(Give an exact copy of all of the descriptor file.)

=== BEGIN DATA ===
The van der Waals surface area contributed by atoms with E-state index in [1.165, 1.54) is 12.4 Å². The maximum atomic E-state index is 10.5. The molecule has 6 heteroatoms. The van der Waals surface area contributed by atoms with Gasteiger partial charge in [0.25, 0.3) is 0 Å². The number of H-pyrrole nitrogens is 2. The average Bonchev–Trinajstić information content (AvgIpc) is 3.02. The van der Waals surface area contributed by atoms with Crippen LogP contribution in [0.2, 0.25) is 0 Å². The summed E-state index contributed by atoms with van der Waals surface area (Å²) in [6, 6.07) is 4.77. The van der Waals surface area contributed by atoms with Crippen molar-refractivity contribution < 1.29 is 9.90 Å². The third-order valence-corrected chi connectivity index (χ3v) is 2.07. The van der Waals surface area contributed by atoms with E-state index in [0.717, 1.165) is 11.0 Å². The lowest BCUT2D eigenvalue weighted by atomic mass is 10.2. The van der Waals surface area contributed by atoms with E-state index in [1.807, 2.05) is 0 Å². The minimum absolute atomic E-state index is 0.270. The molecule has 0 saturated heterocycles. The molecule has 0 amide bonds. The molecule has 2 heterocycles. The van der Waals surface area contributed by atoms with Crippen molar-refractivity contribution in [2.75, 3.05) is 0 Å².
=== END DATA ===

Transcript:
The van der Waals surface area contributed by atoms with E-state index in [1.165, 1.54) is 12.4 Å². The maximum atomic E-state index is 10.5. The molecule has 6 heteroatoms. The van der Waals surface area contributed by atoms with Gasteiger partial charge in [0.25, 0.3) is 0 Å². The number of H-pyrrole nitrogens is 2. The average Bonchev–Trinajstić information content (AvgIpc) is 3.02. The van der Waals surface area contributed by atoms with Crippen LogP contribution in [0.2, 0.25) is 0 Å². The summed E-state index contributed by atoms with van der Waals surface area (Å²) in [6, 6.07) is 4.77. The van der Waals surface area contributed by atoms with Crippen molar-refractivity contribution < 1.29 is 9.90 Å². The third-order valence-corrected chi connectivity index (χ3v) is 2.07. The van der Waals surface area contributed by atoms with E-state index in [0.717, 1.165) is 11.0 Å². The lowest BCUT2D eigenvalue weighted by atomic mass is 10.2. The van der Waals surface area contributed by atoms with E-state index in [1.807, 2.05) is 0 Å². The minimum absolute atomic E-state index is 0.270. The molecule has 0 saturated heterocycles. The molecule has 0 amide bonds. The molecule has 2 heterocycles. The van der Waals surface area contributed by atoms with Crippen molar-refractivity contribution in [2.75, 3.05) is 0 Å².